It was her who noticed me.

I never imagined that accepting this proposal would take me here.
I arrived more than half an hour early to quell my usual fear of making a bad impression. I looked around, all around me, at nothing.

She noticed me.
I parked the car along the dusty road, near the ditch that skirted the cottage. Even though so many years had passed, I still remembered everything by heart. Even though so many years had passed, nothing had changed. I wondered why it wasn’t the same for people.

It was she who noticed me.
In the silence of the countryside, the squeaking of the heavy metal door that I pushed forcefully frightened the birds that escaped by flapping their wings. Alone and in silence I entered the tool shed.

She noticed me.
I let my eyes get used to the darkness. I was the only one who knew where she was but at that moment I didn’t know where to look. I started to look: I moved, I lifted, I turned. I thought maybe I got it wrong. I was on the verge of leaving when she noticed me.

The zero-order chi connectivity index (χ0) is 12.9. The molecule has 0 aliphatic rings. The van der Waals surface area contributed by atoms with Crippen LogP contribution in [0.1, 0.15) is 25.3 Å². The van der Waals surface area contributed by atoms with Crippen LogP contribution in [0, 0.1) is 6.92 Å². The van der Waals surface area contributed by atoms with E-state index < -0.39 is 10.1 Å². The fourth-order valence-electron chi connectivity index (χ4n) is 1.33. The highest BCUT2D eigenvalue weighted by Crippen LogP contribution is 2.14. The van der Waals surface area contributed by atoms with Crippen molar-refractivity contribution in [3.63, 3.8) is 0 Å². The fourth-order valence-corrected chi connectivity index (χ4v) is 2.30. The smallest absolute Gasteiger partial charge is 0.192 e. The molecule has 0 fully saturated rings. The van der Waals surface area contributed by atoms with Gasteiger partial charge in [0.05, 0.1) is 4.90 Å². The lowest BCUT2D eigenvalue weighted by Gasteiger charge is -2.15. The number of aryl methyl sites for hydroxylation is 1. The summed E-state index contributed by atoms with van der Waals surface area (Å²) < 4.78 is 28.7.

The blackened base was sticking out from underneath a tool. I got closer and I noticed that the body was dented, that the bulb had shattered. I felt the same way. I moved the pile of scrap metal that was crushing it and pulled it out carefully.
Ten minutes to go, I had to get out in a hurry. I wrapped it with a dirty cloth, pressed it to my chest and pulled the big metal handle tight. Without leaving time for the eyes to get used to the light this time, I ran towards the car chased by the sound of my footsteps.

I got in, started the car and drove off. She was beside me, dirty and tired.
“Let’s go home,” I thought without looking back.

Text by Gloria Perosin

Iron, dark etched finish, wooden olive base, dimmer, red fabric coated electric wire. Bulb not included.

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